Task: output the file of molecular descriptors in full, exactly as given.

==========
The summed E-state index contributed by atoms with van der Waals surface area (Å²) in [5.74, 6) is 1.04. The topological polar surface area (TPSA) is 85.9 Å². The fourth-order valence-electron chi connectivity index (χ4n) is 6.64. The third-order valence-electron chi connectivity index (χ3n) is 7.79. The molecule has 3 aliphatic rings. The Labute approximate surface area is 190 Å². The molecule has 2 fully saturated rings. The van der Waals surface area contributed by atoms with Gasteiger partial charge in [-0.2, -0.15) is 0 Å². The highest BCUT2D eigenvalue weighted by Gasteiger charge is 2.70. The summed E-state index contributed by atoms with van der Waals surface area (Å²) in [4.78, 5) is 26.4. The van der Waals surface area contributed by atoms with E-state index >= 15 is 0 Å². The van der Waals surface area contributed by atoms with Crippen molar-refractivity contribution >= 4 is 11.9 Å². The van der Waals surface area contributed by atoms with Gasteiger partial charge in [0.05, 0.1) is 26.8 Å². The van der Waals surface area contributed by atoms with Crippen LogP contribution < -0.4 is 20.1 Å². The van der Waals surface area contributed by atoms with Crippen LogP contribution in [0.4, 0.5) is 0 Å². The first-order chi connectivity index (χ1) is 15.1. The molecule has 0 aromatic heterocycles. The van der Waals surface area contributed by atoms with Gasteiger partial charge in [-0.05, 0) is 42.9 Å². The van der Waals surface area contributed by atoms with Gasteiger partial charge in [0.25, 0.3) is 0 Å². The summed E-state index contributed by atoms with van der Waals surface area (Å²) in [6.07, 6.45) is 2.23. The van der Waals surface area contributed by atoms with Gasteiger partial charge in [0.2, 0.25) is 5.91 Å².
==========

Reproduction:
The summed E-state index contributed by atoms with van der Waals surface area (Å²) in [5.74, 6) is 1.04. The topological polar surface area (TPSA) is 85.9 Å². The fourth-order valence-electron chi connectivity index (χ4n) is 6.64. The third-order valence-electron chi connectivity index (χ3n) is 7.79. The molecule has 3 aliphatic rings. The Labute approximate surface area is 190 Å². The molecule has 2 fully saturated rings. The van der Waals surface area contributed by atoms with Gasteiger partial charge in [-0.2, -0.15) is 0 Å². The highest BCUT2D eigenvalue weighted by Gasteiger charge is 2.70. The summed E-state index contributed by atoms with van der Waals surface area (Å²) in [4.78, 5) is 26.4. The van der Waals surface area contributed by atoms with E-state index >= 15 is 0 Å². The van der Waals surface area contributed by atoms with Crippen molar-refractivity contribution >= 4 is 11.9 Å². The van der Waals surface area contributed by atoms with Gasteiger partial charge in [0.05, 0.1) is 26.8 Å². The van der Waals surface area contributed by atoms with Crippen LogP contribution < -0.4 is 20.1 Å². The van der Waals surface area contributed by atoms with Crippen LogP contribution in [0.4, 0.5) is 0 Å². The first-order chi connectivity index (χ1) is 15.1. The molecule has 0 aromatic heterocycles. The van der Waals surface area contributed by atoms with Gasteiger partial charge in [-0.05, 0) is 42.9 Å². The van der Waals surface area contributed by atoms with Gasteiger partial charge in [0.25, 0.3) is 0 Å². The summed E-state index contributed by atoms with van der Waals surface area (Å²) in [6.07, 6.45) is 2.23. The van der Waals surface area contributed by atoms with Gasteiger partial charge in [0.2, 0.25) is 5.91 Å².